- Even if your child is an adult, he or she does not have the right to be abusive to you or anyone else.
- Give them your support and guidance if they ask for it, but try not to force it on them.
- Continue to help them in appropriate ways if you feel it is healthy and necessary to do so.
- Give them the same space to follow their journey, just as you want others to do for you.
About Jacqueline McDowell
Jacqueline McDowell formerly worked as an Empowering Parents 1-on-1 Coach. Prior to coming to Empowering Parents, she has worked in a diverse range of residential care settings with people who have been impacted by mental illness, cognitive and physical disabilities, as well as pregnant and parenting teens. She has a Bachelor’s degree in Social Work from the University of Southern Maine. She is the proud parent of an adult son, Jeremy.
Your relationship with them will be vastly improved if you are able to let go of your expectations for them while never losing hope in their potential
I am so relieved I found this comment section, after hours of laying in bed worrying about my 19 year old college student who lives in a dorm and recently tells me casually she is snorting opiates. “Like no big deal mom”. I am riddled with angst, ruminating thoughts and fear that drives me. I am also professional in the behavioral health world and have some fairly well for myself so it is Incredibly scary to know the potential road she is ahead. I went through a horrible divorce with her father 4 years ago. Though we did not get along her life was fairly stable yet, she shoves all of her anger rage and life hatred towards me. Everything is my fault. She is many ways took on the verbal and emotional manipulation of her father and I can not tolerate that. I’m currently on a “break” right now from yet it has caused me to think of the most extreme consequences happening to her.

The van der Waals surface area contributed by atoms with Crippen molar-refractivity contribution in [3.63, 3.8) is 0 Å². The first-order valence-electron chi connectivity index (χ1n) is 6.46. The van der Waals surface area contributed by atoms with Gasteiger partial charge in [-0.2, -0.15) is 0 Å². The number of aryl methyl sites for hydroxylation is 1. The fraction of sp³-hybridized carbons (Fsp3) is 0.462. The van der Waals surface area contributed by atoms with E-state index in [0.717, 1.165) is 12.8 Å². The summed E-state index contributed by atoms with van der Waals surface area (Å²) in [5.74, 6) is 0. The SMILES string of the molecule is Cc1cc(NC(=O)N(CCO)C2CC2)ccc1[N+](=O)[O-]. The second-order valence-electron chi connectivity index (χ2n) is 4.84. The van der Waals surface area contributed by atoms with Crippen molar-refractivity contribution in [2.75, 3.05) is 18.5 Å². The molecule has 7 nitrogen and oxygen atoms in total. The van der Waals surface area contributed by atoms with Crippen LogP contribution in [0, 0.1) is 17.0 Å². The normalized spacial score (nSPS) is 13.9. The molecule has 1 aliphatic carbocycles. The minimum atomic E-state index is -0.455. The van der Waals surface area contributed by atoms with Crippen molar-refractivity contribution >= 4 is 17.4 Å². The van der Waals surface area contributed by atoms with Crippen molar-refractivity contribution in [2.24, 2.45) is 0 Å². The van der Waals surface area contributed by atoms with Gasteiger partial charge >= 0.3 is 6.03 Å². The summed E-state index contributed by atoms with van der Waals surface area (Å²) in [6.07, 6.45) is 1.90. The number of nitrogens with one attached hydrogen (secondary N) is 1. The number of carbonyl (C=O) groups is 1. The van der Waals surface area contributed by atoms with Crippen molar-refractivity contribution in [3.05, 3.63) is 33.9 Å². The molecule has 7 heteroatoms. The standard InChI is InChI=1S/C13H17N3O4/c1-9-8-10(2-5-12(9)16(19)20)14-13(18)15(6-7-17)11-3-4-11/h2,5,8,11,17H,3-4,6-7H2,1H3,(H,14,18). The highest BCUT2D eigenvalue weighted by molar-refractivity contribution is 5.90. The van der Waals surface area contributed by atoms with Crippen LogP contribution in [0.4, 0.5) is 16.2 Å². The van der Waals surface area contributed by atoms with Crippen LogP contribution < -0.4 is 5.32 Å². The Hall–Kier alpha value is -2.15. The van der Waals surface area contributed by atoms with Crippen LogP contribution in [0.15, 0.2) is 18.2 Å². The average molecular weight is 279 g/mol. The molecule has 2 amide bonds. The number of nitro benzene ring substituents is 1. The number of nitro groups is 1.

I realize my own generational trauma and personal pain keep me in this exhausting loop with her often trying to please her just because I want to to succeed. However, I realize this is not working. I feel so broken, like such a failure. It was nice to see other people had some similar situations I think I just need some connection so I feel not so alone it all of this.
I can understand your frustration. This is a bit outside the scope of what we are able to offer suggestions on. I encourage you to see if there are local supports in your area that may be able to offer you guidance. The 211 National Helpline is a referral service available 24 hours a day, nationwide. They can give you information on the types of support services available in your area such as counselors, therapists, support groups/kinship services as well as various other resources. You can reach the Helpline by calling 1-800-273-6222 or by logging onto .
I can identify with all of you. My adult kids (30 & 28) seemed to be very normal, responsible, respectful adults. My son struggled in school with ADHD, but he always passed his grades with C’s or higher.
As adults my son stopped coming to visit or call at all. My ex- husband says it’s because my son feels I was never there for my kids. That I abandoned them.
When I found out my husband was doing drugs (and he would not get help, go to rehab or marriage counseling, or try to stop) I filed for divorce.